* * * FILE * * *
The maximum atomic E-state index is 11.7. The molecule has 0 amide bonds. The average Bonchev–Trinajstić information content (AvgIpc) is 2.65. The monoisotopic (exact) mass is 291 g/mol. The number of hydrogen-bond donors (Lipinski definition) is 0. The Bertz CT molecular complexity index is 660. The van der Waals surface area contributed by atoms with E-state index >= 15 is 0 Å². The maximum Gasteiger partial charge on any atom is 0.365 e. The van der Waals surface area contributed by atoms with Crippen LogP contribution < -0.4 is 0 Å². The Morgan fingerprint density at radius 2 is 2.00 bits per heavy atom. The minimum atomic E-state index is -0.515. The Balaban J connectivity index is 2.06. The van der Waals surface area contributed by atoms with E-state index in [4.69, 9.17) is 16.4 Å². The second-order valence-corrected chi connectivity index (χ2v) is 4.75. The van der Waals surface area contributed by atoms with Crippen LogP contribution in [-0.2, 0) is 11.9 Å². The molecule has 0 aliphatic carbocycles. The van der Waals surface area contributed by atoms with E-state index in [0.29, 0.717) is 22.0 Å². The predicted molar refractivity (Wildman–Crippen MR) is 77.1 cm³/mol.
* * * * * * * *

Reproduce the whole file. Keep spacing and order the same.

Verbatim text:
The maximum atomic E-state index is 11.7. The molecule has 0 amide bonds. The average Bonchev–Trinajstić information content (AvgIpc) is 2.65. The monoisotopic (exact) mass is 291 g/mol. The number of hydrogen-bond donors (Lipinski definition) is 0. The Bertz CT molecular complexity index is 660. The van der Waals surface area contributed by atoms with E-state index >= 15 is 0 Å². The maximum Gasteiger partial charge on any atom is 0.365 e. The van der Waals surface area contributed by atoms with Crippen LogP contribution < -0.4 is 0 Å². The Morgan fingerprint density at radius 2 is 2.00 bits per heavy atom. The minimum atomic E-state index is -0.515. The Balaban J connectivity index is 2.06. The van der Waals surface area contributed by atoms with E-state index in [4.69, 9.17) is 16.4 Å². The second-order valence-corrected chi connectivity index (χ2v) is 4.75. The van der Waals surface area contributed by atoms with Crippen LogP contribution in [-0.2, 0) is 11.9 Å². The molecule has 0 aliphatic carbocycles. The van der Waals surface area contributed by atoms with E-state index in [0.29, 0.717) is 22.0 Å². The predicted molar refractivity (Wildman–Crippen MR) is 77.1 cm³/mol.